While there may have been some syncretism here and there, a lot of our Christmas traditions are at least ostensibly based on apocryphal legends of Jesus, e.g. Saint Boniface and the Christmas tree, and the date of Christmas following nine months after The Annunciation (near the Vernal Equinox). I've blogged a bit on these subjects this December, and there's been a lively discussion at Gene Edward Veith's blog — http://cranach.worldmagblog.com/cranach/
Christine, please accept these recommendations as I only intend kindness and a desire to "prove all things" (1 Thess 5:21). And I thank you for citing Romans 14, which should settle this issue for everyone.
Here is that passage from Macrobius. Whatever you observe this holiday season, please accept my best wishes and for blessings in the New Year. God bless, jay
FROM MACROBIUS'S "SATURNALIA"
(Columbia U. Press, 1969)
[ I] But to return to our account of the Saturnalia. It was held to be an offense against religion to begin a war at the time of the Saturnalia, and to punish a criminal during the days of the festival called for an act of atonement.  Our ancestors restricted the Saturnalia to a single day, the fourteenth before the Kalends of January, but, after Gaius Caesar had added two days to December, 'the day on which the festival was held became the sixteenth before the Kalends of January, with the result that, since the exact day .was not commonly known-some observing the addition which Caesar had made to the calendar and others following the old usage -the festival came to be regarded as lasting for more days than one.
And yet in fact among the men of old time there were some who supposed that the Saturnalia lasted for seven days (if one may use the word "suppose" of something which has the support of competent authorities);  for Novius, that excellent writer of Atellan plays, says: "Long awaited they come, the seven days of the Saturnalia" [Ribbeck, II, 328]; and Mummius too, who, after Novius and Pomponius, restored the long-neglected Atellan to favor, says: "Of the many excellent institutions of our ancestors this is the best-that they made the seven days of the Saturnalia begin when the weather is coldest" [Ribbeck, II, 33 2].
 lvlallius, however, says that the men who, as I have already related, had found protection in the name of Saturn and in the awe which he inspired, ordained a three-day festival in honor of the god, calling it the Saturnalia, and that it was on the authority of this belief that Augustus, in his laws for the administration of justice, ordered the three days to be kept as rest days.
r 5] Masurius and others believed that the Saturnalia were held on one day, the fourteenth day before the Kalends of January, and their opinion is corroborated by Fenestella when he says that the virgin Aemilia was condemned on the fifteenth day before the Kalends of January; for, had that day been a day on which the festival of the Saturnalia was being celebrated, she could not by any means have been called on to plead,  and he adds that "the day was the day which preceded the Saturnalia," and then goes on to say that "on the day after that, namely, the thirteenth day before the Kalends of January, the virgin Licinia was to plead," thereby making it clear that the thirteenth day too was not a festival.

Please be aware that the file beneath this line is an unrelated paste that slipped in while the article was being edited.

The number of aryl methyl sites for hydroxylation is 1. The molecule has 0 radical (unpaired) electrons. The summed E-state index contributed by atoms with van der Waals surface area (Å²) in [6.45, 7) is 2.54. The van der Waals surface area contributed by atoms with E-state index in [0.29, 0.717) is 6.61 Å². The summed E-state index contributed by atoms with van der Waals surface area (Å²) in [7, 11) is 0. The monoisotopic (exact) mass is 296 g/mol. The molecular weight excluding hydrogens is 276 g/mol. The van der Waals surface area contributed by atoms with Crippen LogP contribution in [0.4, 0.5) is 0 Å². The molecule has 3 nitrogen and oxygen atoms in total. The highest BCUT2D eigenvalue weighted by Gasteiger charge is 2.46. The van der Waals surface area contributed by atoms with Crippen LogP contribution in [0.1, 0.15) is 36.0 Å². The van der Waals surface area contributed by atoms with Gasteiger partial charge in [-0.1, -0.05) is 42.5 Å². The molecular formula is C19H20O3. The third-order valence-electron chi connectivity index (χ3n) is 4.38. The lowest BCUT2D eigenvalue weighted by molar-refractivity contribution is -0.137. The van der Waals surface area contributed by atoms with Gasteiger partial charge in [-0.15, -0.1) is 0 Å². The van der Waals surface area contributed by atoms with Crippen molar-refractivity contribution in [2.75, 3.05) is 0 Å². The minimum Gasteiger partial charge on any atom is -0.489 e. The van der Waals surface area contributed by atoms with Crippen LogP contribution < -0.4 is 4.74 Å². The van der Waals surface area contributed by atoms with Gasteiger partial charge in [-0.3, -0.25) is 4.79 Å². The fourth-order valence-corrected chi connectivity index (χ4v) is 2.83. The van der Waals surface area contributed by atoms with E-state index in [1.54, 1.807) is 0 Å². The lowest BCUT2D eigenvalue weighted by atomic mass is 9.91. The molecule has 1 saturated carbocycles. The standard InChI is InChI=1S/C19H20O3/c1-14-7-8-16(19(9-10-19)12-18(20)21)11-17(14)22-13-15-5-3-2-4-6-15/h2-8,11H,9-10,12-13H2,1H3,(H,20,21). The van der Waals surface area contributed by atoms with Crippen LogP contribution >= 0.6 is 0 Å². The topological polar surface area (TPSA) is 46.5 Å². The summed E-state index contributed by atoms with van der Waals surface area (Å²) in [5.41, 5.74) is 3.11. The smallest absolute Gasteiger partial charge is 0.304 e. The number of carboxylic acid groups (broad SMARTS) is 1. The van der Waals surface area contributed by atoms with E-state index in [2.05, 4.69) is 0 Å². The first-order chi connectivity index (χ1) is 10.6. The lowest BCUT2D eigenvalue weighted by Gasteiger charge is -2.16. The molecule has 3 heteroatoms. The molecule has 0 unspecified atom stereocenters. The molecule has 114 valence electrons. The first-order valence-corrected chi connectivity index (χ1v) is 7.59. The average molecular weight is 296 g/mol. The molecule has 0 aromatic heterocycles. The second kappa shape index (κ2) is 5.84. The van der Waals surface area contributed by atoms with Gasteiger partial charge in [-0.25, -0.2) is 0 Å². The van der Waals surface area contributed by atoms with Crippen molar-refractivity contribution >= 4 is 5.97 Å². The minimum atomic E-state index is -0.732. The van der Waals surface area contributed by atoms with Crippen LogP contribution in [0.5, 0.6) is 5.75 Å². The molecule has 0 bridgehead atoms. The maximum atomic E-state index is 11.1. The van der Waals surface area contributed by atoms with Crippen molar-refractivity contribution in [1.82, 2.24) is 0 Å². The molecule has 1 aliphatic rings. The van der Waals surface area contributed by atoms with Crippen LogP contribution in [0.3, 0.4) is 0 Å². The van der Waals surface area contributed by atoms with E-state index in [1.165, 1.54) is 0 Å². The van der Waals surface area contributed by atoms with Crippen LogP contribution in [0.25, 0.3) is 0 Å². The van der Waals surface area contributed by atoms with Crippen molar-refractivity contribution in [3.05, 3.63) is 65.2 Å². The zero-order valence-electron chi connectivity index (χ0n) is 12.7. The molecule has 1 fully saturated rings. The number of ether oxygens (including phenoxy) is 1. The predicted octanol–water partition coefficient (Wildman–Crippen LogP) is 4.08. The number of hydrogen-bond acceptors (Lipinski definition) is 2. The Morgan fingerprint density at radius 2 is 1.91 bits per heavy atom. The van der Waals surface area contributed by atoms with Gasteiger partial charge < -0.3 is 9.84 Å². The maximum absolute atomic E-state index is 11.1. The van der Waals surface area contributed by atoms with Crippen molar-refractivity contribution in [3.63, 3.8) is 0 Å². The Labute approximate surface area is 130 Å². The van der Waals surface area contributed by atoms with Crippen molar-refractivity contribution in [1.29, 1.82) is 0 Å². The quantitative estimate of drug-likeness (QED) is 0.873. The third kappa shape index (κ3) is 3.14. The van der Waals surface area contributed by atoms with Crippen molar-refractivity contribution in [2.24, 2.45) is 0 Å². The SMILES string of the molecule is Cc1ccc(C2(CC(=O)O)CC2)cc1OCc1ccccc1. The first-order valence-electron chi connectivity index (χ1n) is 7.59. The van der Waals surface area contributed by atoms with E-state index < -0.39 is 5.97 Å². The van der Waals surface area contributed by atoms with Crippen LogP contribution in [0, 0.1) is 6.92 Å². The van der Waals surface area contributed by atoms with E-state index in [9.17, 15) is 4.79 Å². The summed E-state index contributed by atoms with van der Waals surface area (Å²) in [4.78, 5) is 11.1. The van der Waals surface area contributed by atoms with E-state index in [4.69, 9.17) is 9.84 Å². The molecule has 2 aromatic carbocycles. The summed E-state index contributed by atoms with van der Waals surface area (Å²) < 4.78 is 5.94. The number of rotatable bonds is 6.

On the twelfth day before the Kalends of January there is a rest day in honor of the goddess Angeronia, to whom the pontiffs offer sacrifice in the chapel of Volupia. According to Verrius Flaccus, tIlis goddess is called Angeronia because, duly propitiated, she banishes anxiety (angores) and mental distress.  Masurius adds that an image of this goddess, with the mouth bound up and sealed,t is placed on the altar of Volupia, because all who conceal their pain and care find, thanks to their endurance, great joy (voluptas) at last.  According to Julius Modestus, however, sacrifices are offered to Angeronia because, pursuant to the fulfillment of a vow, she delivered the Roman people from the disease known as the quinsy (angina).
[IO] The eleventh day before the Kalends of January is a rest day in honor of the Lares, for whom the praetor Aemilius Regillus in the war against Antiochus solemnly promised to provide a temple in the Campus Martius.
[ I I] The tenth day before the Kalends is a rest day in honor of Jupiter, called the Larentinalia. I should like to say something of this day, and here are the beliefs generally held about it.
[ 12] In the reign of Ancus, they say, a sacristan of the temple of Hercules, having nothing to do during the rest day challenged the god to a game of dice,2 throwing for both players himself, and the stake for which they played was a dinner and the company of a courtesan.  Hercules won, and so the sacristan shut up Acca Larentia 3 in the temple (she was the most notable courtesan of the
1 Cf. Pliny Historia naturalis 3· 5· 65·
2 For Hercules and the throwing of dice, see Pausanias 7. 5. IO and Frazer's Pausanias, IV, 173,
3 Cf. Aulus Gellius 7· 7. Edited by jayfromcleveland on Saturday, December 23, 2006 at 3:17 PM
Thank you so much for your thoughts, Jay; I appreciate your prayers and pointing me to the resources you cite. I can't wait to read and comment on them. Grace and love to you and yours, Christine
UPDATE: I have written about Jay’s comment here.